In the summer of 2009, Anna McCraney had toiled her way through Bravo’s brand new fashion design competition, "The Fashion Show" hosted by Isaac Mizrahi, and found herself walking away with a 125K prize and bragging rights to reality TV survival and domination. When asked if she was worried that the fashion industry wouldn’t take her seriously because she had participated, she laughed and said, “It’s fashion, it’s not supposed to be serious!” And that is just it, Anna wants to have fun, and she wants to do it for a living. She was in it for the money.
What the half-million viewers didn’t know when they ultimately decided her fate as winner, was that the effortless and flattering, bold and flirty designs that solidified her win, are rooted in her past and present, successes and failures. Her designs incorporate history, art, and music, three things she believes hit an emotional chord for people, and she translates them to her clothes through fabric, color, and smart, detail driven design. Her connections to the art world through her time at the Rhode Island School of Design, collaborations with DIY collectives like Fort Thunder and Space 1026, and cutting edge printshops and galleries such as Forth Estate and Halsey McKay, keep her inspired by the world of fine art, that in her eyes, perhaps, has a more pure connection to the self. On the flipside, her professional life, spent as a teacher, buyer, and head designer for brands like Dolce Vita, gave her that connection to the girl she designs for that every designer must have. In her life before Bravo, Anna was a dive bar debutante in downtown New York and Brooklyn. She designed collections as homage to the B-52’s and had her models assume wrestling personas and battle each other in a raucous upstairs Thai boxing studio on Walker street with a line around the block.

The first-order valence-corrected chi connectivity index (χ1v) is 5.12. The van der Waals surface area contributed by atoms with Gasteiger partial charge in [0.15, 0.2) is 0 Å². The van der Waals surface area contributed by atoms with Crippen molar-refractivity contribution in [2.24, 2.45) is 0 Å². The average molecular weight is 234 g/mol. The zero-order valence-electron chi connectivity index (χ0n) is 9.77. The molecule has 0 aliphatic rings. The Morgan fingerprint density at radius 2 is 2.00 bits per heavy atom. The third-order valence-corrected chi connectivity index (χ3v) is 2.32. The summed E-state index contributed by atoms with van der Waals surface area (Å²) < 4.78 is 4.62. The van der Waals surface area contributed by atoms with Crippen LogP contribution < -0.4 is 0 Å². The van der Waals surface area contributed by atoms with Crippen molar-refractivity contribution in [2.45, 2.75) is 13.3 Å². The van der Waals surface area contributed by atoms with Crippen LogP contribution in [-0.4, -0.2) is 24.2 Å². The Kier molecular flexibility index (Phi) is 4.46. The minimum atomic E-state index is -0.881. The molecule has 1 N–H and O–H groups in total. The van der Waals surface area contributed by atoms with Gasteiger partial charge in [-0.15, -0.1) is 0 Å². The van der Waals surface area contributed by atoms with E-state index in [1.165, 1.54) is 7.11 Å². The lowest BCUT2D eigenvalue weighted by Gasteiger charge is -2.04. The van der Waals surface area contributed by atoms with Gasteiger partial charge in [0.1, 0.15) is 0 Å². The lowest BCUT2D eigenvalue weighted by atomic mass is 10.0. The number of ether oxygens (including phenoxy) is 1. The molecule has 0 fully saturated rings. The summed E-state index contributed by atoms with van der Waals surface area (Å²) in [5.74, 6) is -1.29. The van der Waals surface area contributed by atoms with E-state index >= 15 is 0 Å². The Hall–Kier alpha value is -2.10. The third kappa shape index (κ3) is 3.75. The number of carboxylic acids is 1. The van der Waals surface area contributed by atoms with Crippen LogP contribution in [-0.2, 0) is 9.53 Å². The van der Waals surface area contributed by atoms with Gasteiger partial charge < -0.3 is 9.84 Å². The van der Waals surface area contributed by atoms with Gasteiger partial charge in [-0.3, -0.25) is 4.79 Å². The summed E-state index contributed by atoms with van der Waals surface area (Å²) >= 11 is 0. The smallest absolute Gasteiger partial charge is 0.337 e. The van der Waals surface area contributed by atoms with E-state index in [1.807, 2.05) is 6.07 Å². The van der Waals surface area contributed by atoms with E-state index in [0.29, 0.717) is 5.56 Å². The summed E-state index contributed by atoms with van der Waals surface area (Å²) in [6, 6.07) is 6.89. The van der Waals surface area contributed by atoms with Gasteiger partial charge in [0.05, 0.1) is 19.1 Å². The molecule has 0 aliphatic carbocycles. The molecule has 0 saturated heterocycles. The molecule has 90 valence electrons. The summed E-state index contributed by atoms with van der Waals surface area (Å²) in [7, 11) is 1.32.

Blank Canvas Development was born in 2013, when Anna decided to pivot her business and apply all the skills she had picked up along the way to assist other young start ups and new designers. Her positive attitude, guidance, and industry experience allowed her to build up loyal business to business relationships, encourage sustainability, and promote American manufacturing. In her product development services, she offers her clients 20 years of industry experience, a designer's perspective, practical advice, a common sense approach, and patient education in an overwhelming and dog eat dog industry. Her long relationships with her factories allow her to negotiate fair prices for her clients, and her clients can rest assured that the details of both development and production will be managed appropriately, with great quality control, and fast turnarounds.
Today, the Blank Canvas production office is in Brooklyn, New York, allowing staff quick and easy access to New York's best sewing rooms, factories, and fabric sourcing, and allowing clients to communicate and execute their ideas remotely. As of 2018, Blank Canvas has opened a second office and retail store in Savannah, Georgia, which serves as the basecamp for the pattern making and development end of the business. The showroom showcases her work, and her employees' and clients' work, as well as serving as testing ground for new ideas with the public. By actively employing and training graduates of the Savannah College of Art and Design in the art of pattern making and the inner workings of an industry that is largely closed off to beginners, Blank Canvas is contributing to a renaissance for production and manufacturing in the United States, making the industry more aware of its impact on our environment and economy.
Most of all, Anna has not forgotten her roots in the South, in color and culture, narrative and nuance, education and celebration, and in the nature and the nurturing of a line of clothing that will inspire us to notice not the dress, but the girl.